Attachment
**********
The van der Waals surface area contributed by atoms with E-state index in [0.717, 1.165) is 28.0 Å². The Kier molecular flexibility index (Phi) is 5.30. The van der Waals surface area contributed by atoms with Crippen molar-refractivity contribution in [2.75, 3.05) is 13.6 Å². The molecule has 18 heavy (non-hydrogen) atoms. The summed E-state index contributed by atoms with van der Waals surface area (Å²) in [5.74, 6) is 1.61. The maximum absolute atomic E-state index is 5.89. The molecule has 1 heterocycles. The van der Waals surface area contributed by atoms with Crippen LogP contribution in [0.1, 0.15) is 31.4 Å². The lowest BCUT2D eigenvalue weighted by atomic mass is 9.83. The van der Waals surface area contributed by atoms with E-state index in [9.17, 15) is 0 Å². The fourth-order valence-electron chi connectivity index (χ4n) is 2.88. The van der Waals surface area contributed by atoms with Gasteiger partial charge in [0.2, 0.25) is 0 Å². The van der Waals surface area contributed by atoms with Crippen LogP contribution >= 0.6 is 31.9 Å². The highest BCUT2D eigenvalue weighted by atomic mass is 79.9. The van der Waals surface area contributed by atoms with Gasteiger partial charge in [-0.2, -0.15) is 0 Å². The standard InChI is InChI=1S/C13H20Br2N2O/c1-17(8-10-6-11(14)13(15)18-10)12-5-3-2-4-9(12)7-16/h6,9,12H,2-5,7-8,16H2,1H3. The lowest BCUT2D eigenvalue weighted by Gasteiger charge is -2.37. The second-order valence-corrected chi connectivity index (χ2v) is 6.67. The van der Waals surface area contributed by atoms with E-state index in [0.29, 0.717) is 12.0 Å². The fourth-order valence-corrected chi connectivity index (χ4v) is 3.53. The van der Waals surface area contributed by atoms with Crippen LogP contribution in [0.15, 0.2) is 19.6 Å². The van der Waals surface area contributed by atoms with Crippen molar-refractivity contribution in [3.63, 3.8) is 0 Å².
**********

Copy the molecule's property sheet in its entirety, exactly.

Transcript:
The van der Waals surface area contributed by atoms with E-state index in [0.717, 1.165) is 28.0 Å². The Kier molecular flexibility index (Phi) is 5.30. The van der Waals surface area contributed by atoms with Crippen molar-refractivity contribution in [2.75, 3.05) is 13.6 Å². The molecule has 18 heavy (non-hydrogen) atoms. The summed E-state index contributed by atoms with van der Waals surface area (Å²) in [5.74, 6) is 1.61. The maximum absolute atomic E-state index is 5.89. The molecule has 1 heterocycles. The van der Waals surface area contributed by atoms with Crippen LogP contribution in [0.1, 0.15) is 31.4 Å². The lowest BCUT2D eigenvalue weighted by atomic mass is 9.83. The van der Waals surface area contributed by atoms with E-state index in [9.17, 15) is 0 Å². The fourth-order valence-electron chi connectivity index (χ4n) is 2.88. The van der Waals surface area contributed by atoms with Gasteiger partial charge in [0.2, 0.25) is 0 Å². The van der Waals surface area contributed by atoms with Crippen LogP contribution >= 0.6 is 31.9 Å². The highest BCUT2D eigenvalue weighted by atomic mass is 79.9. The van der Waals surface area contributed by atoms with Gasteiger partial charge in [-0.2, -0.15) is 0 Å². The standard InChI is InChI=1S/C13H20Br2N2O/c1-17(8-10-6-11(14)13(15)18-10)12-5-3-2-4-9(12)7-16/h6,9,12H,2-5,7-8,16H2,1H3. The lowest BCUT2D eigenvalue weighted by Gasteiger charge is -2.37. The second-order valence-corrected chi connectivity index (χ2v) is 6.67. The van der Waals surface area contributed by atoms with E-state index in [0.29, 0.717) is 12.0 Å². The fourth-order valence-corrected chi connectivity index (χ4v) is 3.53. The van der Waals surface area contributed by atoms with Crippen LogP contribution in [0.15, 0.2) is 19.6 Å². The van der Waals surface area contributed by atoms with Crippen molar-refractivity contribution in [3.63, 3.8) is 0 Å².